and a +/-10ppm clock accuracy over temperature and aging. These motes will maintain a very accurate copy of the gateway’s clock with no additional timemaintenance traffic. . any two motes will have a bound on the difference ε in the rate at which their clocks tick. Link A link between two or more motes consists of a repeating time slot and channel offset. nominally at 32. Whatever the time keeping hardware. Synchronization traffic – keepalives and beacons Time propagation via beaconing is popular in wireless systems. In a network with regular data reporting to a time-master gateway. in most cases it is unnecessary and wasteful of energy.768 cycles per second. A mote that finds that it is always “slow” might naturally speed up its software clock. or motes near the edge of a data reporting network may not see regular traffic as frequently as they need to get synchronized. and material properties lead to variation in frequency of over 100ppm over the industrial temperature range. A link may be dedicated. with only slightly higher current consumption [DS3231]. with a +/-1ms guard time and 50µ s synchronization error. Temperature-compensated crystal oscillators display better than 10ppm tolerance over temperature and aging.95ms) / (20ppm) = 48s To remain synchronized. In addition to hardware compensation of the real time clock. Tsync < ( 0. motes in an alarm-only network. If two motes are synchronized at time t0.Clock skew and drift Almost all motes keep track of time by counting the oscillations of a quartz crystal tuning fork. so this places an upper bound on the time that can elapse between synchronizations Tsync = (t-t0)max < (Tg . a mote must keep ∆ tmax less than Tg. in which case there is only one transmitter and one receiver at this time slot and offset.δ sync )/ε For example. with a worst-case synchronization error magnitude δ sync then the worst-case error in their shared sense of time is ∆ tmax = ε ( t-t0) + δ sync To maintain connectivity. motes close to the gateway will typically see traffic much more often than once every Tsync seconds. However. it is straightforward for motes to use intelligent software as well. a mote must get a time synchronization update at least once every 48 seconds. Slotted Aloha is possible if some or all motes in the network share a single link. These crystals and their driving electronics burn less than 1 uW in well-designed systems [cite]. Slight differences in manufacturing lead to variations in the nominal frequency of roughly 10 ppm at constant temperature. On the other hand.

4 = LUT( (ASN+offset)%NumCh ) Where C15. Channel Hopping The goals of the channel hopping scheme is to have each communication link between two motes hop pseudo-randomly over a set of channels. both sides of the link calculate the frequency of the communication using the following formula: C15. the transmitter must assume that lost transmissions are due to collisions. Blacklisting may occur to avoid conflict with existing wireless installations. or only a subset defined by a blacklist or a whitelist. Each time a link fires. and an ACK is expected. In this case. . LUT is a look-up-table with a static pseudorandom mapping between the inputs from 0 to NumCh-1 and the NumCh available channels.Both the transmitting and the receiving side of the link need to know if the packet transmitted is unicast. a count off the number of timeslots that have occurred since the network was created.15.4 is the 802. A link with more than one receiver listening may be used for both unicast and multicast packets. The channel set may include all of the available channels. The transmitter must know if the link it has is shared with other possible transmitter. and use an appropriate backoff algorithm. ASN is the absolute slot number.4 channel number.

and provide a mechanism to distinguish packets from one network vs another. For these types of errors. prevent unauthorized network access. Assuming that the application layer can catch this type of error. To combat this problem. Similar to flow labels Packet/graph priority Link sharing Advertising and joining Security Network Key crc doesn’t cut it for bit errors A large fraction of packet errors are due to loss of blocks of many symbols. . CRC16 has a 2-16 probability of incorrectly identifying the garbled packet as valid. TSMP adds a 4 byte DLL MIC. they can be disastrous. If the application does not catch these errors. this leads to roughly one packet per day that is garbled but incorrectly identified as valid. For networks of one hundred motes and 10% PHY PER.Superframes Graphs D A Chan . reliability in a multi-hop network is limited to roughly five nines. Tim e Slot BA C B CD BA CA DA Figure 2 A simple graph and superframe.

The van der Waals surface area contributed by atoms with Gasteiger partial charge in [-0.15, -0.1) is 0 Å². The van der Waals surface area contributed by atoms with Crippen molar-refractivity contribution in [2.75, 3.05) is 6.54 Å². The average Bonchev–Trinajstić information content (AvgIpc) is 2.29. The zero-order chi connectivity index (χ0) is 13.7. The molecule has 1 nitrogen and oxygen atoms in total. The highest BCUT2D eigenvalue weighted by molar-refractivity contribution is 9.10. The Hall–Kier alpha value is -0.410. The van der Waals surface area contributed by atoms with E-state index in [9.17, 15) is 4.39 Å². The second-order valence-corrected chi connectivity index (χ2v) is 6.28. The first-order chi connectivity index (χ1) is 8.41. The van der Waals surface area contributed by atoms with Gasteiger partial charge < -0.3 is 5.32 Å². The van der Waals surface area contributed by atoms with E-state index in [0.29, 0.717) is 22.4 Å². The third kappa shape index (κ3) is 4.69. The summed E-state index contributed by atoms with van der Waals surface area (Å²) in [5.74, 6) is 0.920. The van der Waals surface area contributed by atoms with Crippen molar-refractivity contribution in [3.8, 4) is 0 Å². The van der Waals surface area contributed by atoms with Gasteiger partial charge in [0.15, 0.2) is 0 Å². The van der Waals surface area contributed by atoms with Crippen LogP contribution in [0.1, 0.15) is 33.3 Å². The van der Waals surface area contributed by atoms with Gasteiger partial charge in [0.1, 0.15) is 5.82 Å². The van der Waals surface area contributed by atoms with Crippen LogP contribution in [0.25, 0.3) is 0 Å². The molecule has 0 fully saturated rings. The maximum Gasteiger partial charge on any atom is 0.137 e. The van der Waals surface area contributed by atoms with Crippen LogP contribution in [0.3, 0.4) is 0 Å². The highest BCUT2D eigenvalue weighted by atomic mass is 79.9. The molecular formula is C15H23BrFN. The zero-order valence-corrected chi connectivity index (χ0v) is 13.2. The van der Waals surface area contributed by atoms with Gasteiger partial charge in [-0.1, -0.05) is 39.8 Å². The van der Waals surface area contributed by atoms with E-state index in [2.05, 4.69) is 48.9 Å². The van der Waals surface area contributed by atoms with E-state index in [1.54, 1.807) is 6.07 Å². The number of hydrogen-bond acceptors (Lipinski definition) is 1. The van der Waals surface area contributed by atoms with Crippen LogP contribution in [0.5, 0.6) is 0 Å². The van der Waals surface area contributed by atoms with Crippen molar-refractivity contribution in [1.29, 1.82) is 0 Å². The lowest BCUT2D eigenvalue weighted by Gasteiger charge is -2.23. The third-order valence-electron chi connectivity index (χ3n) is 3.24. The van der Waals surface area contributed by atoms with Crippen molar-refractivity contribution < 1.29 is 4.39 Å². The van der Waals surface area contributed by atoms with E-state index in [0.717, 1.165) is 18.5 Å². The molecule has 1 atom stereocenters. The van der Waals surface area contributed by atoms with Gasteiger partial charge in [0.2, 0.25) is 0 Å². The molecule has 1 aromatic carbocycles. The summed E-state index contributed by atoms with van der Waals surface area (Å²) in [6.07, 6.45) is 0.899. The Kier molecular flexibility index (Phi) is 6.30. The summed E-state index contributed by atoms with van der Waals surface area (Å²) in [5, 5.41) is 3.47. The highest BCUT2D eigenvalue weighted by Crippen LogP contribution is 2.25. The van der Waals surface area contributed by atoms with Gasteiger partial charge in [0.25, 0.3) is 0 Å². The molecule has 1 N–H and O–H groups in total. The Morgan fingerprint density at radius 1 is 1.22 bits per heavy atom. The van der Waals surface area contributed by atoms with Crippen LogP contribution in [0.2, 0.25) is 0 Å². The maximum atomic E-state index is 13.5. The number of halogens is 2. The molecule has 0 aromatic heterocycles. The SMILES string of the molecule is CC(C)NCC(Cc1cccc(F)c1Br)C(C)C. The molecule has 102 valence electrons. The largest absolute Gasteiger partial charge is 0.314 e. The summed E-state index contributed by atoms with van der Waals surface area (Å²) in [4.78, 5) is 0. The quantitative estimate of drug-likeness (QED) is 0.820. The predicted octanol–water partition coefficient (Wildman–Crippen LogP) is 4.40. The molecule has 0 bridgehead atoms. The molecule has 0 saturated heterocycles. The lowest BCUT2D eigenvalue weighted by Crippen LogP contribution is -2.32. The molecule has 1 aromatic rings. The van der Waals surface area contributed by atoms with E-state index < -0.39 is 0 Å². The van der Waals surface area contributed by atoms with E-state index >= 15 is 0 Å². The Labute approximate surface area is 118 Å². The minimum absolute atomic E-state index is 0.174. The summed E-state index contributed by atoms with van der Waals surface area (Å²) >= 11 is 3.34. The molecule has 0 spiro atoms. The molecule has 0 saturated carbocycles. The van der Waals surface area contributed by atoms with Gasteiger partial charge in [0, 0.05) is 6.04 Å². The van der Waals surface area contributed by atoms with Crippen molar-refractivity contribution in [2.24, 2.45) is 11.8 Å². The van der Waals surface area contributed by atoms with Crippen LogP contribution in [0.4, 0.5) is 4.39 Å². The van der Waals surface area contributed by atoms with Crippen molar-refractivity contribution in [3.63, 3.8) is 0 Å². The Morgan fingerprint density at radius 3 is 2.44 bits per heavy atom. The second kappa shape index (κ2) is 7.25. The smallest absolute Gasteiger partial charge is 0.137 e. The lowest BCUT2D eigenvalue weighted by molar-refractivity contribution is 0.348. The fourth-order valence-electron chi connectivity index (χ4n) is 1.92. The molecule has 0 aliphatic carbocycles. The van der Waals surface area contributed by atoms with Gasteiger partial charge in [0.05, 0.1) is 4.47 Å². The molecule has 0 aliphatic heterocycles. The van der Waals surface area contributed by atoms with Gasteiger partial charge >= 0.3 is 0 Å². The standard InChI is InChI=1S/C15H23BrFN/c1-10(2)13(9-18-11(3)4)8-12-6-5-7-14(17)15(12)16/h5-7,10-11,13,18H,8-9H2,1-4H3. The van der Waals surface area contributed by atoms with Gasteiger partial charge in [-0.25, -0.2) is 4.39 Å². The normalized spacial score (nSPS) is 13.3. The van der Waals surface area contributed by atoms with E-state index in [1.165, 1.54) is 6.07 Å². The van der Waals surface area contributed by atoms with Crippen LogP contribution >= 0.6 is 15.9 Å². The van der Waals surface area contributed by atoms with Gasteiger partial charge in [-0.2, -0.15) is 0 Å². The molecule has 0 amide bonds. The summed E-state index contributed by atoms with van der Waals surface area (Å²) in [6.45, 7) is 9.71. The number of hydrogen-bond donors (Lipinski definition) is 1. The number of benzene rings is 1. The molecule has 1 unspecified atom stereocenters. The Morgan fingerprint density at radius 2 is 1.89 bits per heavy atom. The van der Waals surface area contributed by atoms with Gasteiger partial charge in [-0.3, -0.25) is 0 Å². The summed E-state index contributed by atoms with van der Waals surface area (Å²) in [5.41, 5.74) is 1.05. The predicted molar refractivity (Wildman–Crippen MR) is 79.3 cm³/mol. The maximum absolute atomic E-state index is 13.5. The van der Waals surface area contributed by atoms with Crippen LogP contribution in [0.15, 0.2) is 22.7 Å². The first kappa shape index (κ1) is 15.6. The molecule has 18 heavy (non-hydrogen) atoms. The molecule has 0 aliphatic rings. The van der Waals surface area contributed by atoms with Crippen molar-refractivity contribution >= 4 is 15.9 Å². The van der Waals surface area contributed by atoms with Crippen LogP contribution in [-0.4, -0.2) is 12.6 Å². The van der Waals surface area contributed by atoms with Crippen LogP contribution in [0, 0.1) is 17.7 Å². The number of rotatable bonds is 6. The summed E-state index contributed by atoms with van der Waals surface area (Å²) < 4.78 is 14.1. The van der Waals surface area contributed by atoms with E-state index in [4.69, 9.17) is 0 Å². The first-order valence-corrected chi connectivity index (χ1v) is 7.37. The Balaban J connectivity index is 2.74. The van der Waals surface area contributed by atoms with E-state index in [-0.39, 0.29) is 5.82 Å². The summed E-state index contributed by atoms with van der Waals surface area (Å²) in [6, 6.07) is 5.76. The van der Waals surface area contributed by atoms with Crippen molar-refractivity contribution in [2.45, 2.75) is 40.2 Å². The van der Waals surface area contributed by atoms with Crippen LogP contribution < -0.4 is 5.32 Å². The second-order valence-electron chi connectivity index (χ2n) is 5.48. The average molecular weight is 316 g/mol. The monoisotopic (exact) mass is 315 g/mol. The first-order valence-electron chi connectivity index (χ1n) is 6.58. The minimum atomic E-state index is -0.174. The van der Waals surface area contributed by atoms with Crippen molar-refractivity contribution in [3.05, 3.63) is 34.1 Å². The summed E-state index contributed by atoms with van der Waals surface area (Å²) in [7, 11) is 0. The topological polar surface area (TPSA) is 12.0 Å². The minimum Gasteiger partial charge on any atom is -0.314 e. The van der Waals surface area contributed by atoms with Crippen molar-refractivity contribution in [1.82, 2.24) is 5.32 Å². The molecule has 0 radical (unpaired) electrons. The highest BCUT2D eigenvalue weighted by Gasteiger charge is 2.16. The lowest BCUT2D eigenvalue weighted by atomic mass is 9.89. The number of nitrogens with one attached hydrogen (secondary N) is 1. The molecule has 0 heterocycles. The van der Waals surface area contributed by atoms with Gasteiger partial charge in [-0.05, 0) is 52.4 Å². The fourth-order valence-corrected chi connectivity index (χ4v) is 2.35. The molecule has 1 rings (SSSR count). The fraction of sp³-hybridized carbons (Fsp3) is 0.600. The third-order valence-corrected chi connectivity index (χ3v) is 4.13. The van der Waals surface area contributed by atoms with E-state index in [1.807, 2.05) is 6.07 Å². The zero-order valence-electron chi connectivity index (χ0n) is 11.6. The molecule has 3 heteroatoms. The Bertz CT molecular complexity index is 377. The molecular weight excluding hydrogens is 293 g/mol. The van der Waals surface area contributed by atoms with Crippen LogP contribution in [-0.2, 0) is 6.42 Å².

and links are assigned to this flow are unicast. Both sides of each hop share the following state information: source and destination addresses. then no part of the MAC or NET headers is actually necessary.15. if a particular flow is identified as individual data packets. this means that the minimum time slot for an acknowledged 802.4 packet could be as short as xxx ms.Anecdotal evidence indicates that random packets from other networks. Future TSMP implementations will be able to avoid transmission of virtually all normal header information for certain types of packet flows. PHY hdr (6) Payload (LP) MIC/ CRC (6) PHY hdr (6) ACK (LACK ) MIC/ CRC (6) Figure 3 Minimal slot. For tightly time-synchronized motes. security information. This information is negotiated once during joining. and filled in upon reception. so that communication is still secure and insensitive to random errors. All of this information can be included in a virtual header for MIC calculation. nework ID. calculated over a virtual network ID.4 radios One benefit of scheduled communication is that both sides of the transaction share substantial state information. and can be deleted from the packet before transmission. . For example. obviates the need for a network ID and a protocol ID in the DLL header. Note that the addition of this MIC. were the death of many early 802. This header information can still be a part of a MIC calculation. Performance Analysis Charge accounting Examples Limits w/ 10ms slots ultimate limits w/ 15.4 WSN demonstrations.15. incorrectly interpreted as valid. and the packet format can be as shown in figure XXX. and thereafter is implicit in the calculation of the DLL MIC. sequence number.

This represents at most a few tens of milliseconds of radio activity every several tens of seconds. keepalive messages must be sent on a regular basis to all “time parents”.1% radio duty cycle.Comparison Vs. For motes with very little regular traffic. preamble sampling For most motes in the network the information flow necessary to maintain synchronization is piggybacked on normal packet traffic. and adds just a few percent (two bytes in the ACK) to the cost of normal communication. . or a synchronization overhead of under 0.